Then, in the middle of coffee, after coherently repeating the conversations of the past to establish his identity, Hubert had abruptly paused.
“Leona?” He was searching her eyes.
“No,” she said, taken aback. “I’m Ruth.”
He chuckled. “You’re not Ruth. She’s a little girl. My little sister.” He slid his hand over hers. “You wouldn’t want to be my little sister now, would you, honeydew?”
She didn’t respond and he slipped out of his chair and bent over in front of her to match face level.
“Ah, Leona. I’m so glad you found me. You broke me in two.”
That’s all he had said, before clasping her face in his still-soft and deft hands and gazing into her eyes with an intensity of feeling Ruth had never experienced.
His hands . . .
His hands were what she loved.
Her own hands were ugly and scarred, stained with sunspots and kitchen burns. His hands retained the memory of his magical life. They remained strong by practicing the daily card and coin rituals he had never forgotten, despite not knowing his name or age, or who the hell she was most days.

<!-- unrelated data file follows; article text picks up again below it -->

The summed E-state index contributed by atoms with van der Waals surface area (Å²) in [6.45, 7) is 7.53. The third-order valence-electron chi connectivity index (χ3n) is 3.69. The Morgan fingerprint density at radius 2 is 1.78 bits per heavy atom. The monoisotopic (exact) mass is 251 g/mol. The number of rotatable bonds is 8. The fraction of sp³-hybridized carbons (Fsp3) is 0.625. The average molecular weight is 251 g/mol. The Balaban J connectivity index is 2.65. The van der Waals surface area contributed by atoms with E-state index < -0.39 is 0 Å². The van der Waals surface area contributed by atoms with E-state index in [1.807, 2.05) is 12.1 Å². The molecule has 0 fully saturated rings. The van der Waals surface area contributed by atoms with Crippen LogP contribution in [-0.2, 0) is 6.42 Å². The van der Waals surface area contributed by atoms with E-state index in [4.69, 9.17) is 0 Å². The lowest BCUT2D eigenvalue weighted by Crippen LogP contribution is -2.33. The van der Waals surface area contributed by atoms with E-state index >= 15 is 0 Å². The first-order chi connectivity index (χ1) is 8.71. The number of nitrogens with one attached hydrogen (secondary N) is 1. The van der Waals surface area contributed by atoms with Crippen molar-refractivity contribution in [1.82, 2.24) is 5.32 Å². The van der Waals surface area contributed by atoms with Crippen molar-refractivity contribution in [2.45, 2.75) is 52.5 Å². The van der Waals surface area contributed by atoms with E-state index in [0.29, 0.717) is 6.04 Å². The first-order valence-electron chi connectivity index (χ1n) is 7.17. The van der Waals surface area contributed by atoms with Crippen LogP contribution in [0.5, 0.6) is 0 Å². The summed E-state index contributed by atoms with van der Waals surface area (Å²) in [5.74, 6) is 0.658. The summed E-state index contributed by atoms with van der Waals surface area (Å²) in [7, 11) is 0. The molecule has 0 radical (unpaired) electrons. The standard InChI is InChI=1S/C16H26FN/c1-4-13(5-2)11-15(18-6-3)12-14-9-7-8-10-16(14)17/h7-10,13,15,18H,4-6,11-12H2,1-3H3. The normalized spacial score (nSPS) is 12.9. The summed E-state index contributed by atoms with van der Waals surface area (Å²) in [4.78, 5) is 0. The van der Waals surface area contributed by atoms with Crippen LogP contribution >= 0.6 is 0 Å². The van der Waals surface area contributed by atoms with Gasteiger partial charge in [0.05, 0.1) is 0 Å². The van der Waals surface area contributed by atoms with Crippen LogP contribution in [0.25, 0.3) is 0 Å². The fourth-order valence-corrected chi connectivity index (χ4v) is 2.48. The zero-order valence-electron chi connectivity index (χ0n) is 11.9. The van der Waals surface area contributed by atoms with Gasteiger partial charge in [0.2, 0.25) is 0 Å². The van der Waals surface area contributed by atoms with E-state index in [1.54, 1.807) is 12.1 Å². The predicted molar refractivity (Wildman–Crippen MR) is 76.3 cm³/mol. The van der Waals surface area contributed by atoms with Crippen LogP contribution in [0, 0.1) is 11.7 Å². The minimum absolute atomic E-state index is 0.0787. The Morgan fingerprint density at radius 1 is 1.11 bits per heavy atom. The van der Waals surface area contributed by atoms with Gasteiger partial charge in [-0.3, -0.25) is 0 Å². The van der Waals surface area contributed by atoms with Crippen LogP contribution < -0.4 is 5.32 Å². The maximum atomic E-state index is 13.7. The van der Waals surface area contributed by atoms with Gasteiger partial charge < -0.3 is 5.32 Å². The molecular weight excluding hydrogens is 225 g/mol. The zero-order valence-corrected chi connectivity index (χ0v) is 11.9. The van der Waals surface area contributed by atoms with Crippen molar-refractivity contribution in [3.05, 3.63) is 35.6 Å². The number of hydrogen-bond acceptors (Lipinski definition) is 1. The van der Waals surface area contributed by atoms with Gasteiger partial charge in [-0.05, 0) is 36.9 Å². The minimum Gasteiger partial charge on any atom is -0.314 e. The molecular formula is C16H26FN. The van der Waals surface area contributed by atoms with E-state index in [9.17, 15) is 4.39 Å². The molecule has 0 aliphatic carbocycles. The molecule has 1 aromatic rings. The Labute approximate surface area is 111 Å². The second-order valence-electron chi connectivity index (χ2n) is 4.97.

He had pulled her to her feet, kissed her gently on the forehead, and held her close in a waltz.
They had stayed up talking until dawn. It was then Hubert revealed his own sacrifice. How one night, when their father was drunk and punched their mother in the stomach, Hubert had killed their father and skipped town. Mother begged Hubert to leave, worried her son’s crime would be discovered. How he helped launder money from a still to gain his fortune, and his ultimate amazement at meeting a woman with his dead sister’s name, a woman he loved to pieces.
Ruth couldn’t desert him then. She couldn’t do anything but bring him home to the farm were the two of them could make any kind of life that they chose with what was left of their time.
She had spent her life on others. Now she was taking whatever life she wanted. The record skipped and Ruth disentangled herself from Hubert’s warm arms to reset the needle. The sharp scratching sound sent a thrilling zip down her spine, and her knees tingled still from the crumbs on the kitchen floor.
He was a stranger and she had paid for the fruit of her life.